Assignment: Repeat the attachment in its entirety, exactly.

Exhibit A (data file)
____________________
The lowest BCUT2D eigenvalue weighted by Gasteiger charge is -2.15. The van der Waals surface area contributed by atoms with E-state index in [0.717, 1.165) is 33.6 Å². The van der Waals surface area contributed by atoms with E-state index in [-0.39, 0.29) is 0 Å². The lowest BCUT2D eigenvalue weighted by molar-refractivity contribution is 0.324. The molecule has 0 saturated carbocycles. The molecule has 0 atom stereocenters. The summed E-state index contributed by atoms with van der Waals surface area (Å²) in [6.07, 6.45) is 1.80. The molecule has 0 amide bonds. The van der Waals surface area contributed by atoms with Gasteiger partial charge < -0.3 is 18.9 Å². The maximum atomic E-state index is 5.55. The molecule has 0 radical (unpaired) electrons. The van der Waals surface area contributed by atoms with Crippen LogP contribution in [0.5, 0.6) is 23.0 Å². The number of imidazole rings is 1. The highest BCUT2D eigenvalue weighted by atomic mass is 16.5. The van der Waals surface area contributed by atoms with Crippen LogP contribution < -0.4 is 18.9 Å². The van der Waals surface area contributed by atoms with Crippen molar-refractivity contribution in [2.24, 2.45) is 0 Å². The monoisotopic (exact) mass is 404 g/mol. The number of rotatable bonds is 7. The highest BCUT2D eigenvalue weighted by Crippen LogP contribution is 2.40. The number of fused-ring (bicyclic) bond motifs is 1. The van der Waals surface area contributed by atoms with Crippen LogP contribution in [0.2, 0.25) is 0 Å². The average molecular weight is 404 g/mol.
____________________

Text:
The lowest BCUT2D eigenvalue weighted by Gasteiger charge is -2.15. The van der Waals surface area contributed by atoms with E-state index in [0.717, 1.165) is 33.6 Å². The van der Waals surface area contributed by atoms with E-state index in [-0.39, 0.29) is 0 Å². The lowest BCUT2D eigenvalue weighted by molar-refractivity contribution is 0.324. The molecule has 0 saturated carbocycles. The molecule has 0 atom stereocenters. The summed E-state index contributed by atoms with van der Waals surface area (Å²) in [6.07, 6.45) is 1.80. The molecule has 0 amide bonds. The van der Waals surface area contributed by atoms with Gasteiger partial charge < -0.3 is 18.9 Å². The maximum atomic E-state index is 5.55. The molecule has 0 radical (unpaired) electrons. The van der Waals surface area contributed by atoms with Crippen LogP contribution in [0.5, 0.6) is 23.0 Å². The number of imidazole rings is 1. The highest BCUT2D eigenvalue weighted by atomic mass is 16.5. The van der Waals surface area contributed by atoms with Crippen LogP contribution < -0.4 is 18.9 Å². The van der Waals surface area contributed by atoms with Crippen molar-refractivity contribution in [2.24, 2.45) is 0 Å². The monoisotopic (exact) mass is 404 g/mol. The number of rotatable bonds is 7. The highest BCUT2D eigenvalue weighted by Crippen LogP contribution is 2.40. The number of fused-ring (bicyclic) bond motifs is 1. The van der Waals surface area contributed by atoms with Crippen LogP contribution in [0.2, 0.25) is 0 Å². The average molecular weight is 404 g/mol.